Wednesday, July 27, 2011

Look for the Boy

A revolutionary man,
Who wears no black cape
Throws no bomb
Burns no building and
Kills no dignitary,
Is hard to find 
In a cast of thousands.

But look for the boy
Who has a fire in his eyes
That says he's been 
Alone too long,
And watch his world self-destruct.

If you had asked me just yesterday give you a short list of things I'd never put on this blog, poetry from my freshman year of college would not have made the list.  That's because the idea would have been so unthinkable, it wouldn't have occurred to me as being even a remote possibility.

But here we are.

Today my sister Sandy gave me a copy of a publication she had found among some items she's sorting through from the attic of the house where my family lived during my high school and early college years.  "I think you have a poem in this," she said.

The long, thin, illustrated booklet, a bit yellowed with age but otherwise in good shape, was the free poetry writers workshop anthology (all lowercase in the original) from the Experimental College at CSULB.  I don't see the Experimental College anywhere on the university's Website these days, so there are probably a diminishing number of us who remember its freewheeling opportunities for non-credit study of topics outside (sometimes way outside) the usual curricula.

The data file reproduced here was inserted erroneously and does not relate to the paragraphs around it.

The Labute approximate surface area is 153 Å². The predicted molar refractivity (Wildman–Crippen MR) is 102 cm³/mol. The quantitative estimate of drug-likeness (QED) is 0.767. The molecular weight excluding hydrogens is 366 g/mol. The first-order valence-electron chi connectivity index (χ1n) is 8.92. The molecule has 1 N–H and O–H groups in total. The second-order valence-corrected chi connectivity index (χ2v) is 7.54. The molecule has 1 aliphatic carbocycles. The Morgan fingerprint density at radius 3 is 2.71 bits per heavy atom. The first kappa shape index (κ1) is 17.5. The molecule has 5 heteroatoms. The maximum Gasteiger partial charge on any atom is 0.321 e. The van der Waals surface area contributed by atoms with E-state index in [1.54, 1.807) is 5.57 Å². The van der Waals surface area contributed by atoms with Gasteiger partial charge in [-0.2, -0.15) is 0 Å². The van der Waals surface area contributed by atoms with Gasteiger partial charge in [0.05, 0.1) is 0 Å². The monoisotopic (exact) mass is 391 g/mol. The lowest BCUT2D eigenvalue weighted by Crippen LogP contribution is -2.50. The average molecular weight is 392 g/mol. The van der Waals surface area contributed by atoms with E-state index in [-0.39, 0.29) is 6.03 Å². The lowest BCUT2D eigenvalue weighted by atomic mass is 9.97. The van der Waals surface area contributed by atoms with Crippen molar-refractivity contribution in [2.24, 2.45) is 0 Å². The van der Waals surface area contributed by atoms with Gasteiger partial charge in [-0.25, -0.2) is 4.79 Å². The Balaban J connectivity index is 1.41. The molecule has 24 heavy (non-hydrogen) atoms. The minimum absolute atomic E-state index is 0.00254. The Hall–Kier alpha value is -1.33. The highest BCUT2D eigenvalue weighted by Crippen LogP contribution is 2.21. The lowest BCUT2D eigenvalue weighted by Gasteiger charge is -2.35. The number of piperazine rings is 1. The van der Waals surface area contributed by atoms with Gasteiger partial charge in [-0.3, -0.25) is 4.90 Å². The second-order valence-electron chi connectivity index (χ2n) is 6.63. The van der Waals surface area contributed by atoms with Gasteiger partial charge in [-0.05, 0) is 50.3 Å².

I confess that I have corrected a couple of typos in the copy above.  But otherwise, it is as I wrote it.  I brought it home, where photographs from Norway stared back at me from a newspaper on the dining room table.

I couldn't (now, and perhaps not then) name the events that led me to write this poem.  I was eighteen. Now, almost four decades after it was published, I've seen far too much of the handiwork of those lonely boys in the time that has passed since I wrote it.  


Marilyn Meredith a.k.a. F. M. Meredith said...

Much like you looked into the future way back then.


Ilovesquash said...

The South Carolina bookfair is looking for authors. I sure would love to see you back in SC!


Anonymous said...

My friends and I agree that Bones was our verry favorite and most unforgettable book we have ever read.We are now reading Disturbance and it brings back many memories of Bones.We all look forward to your books as they are great. jace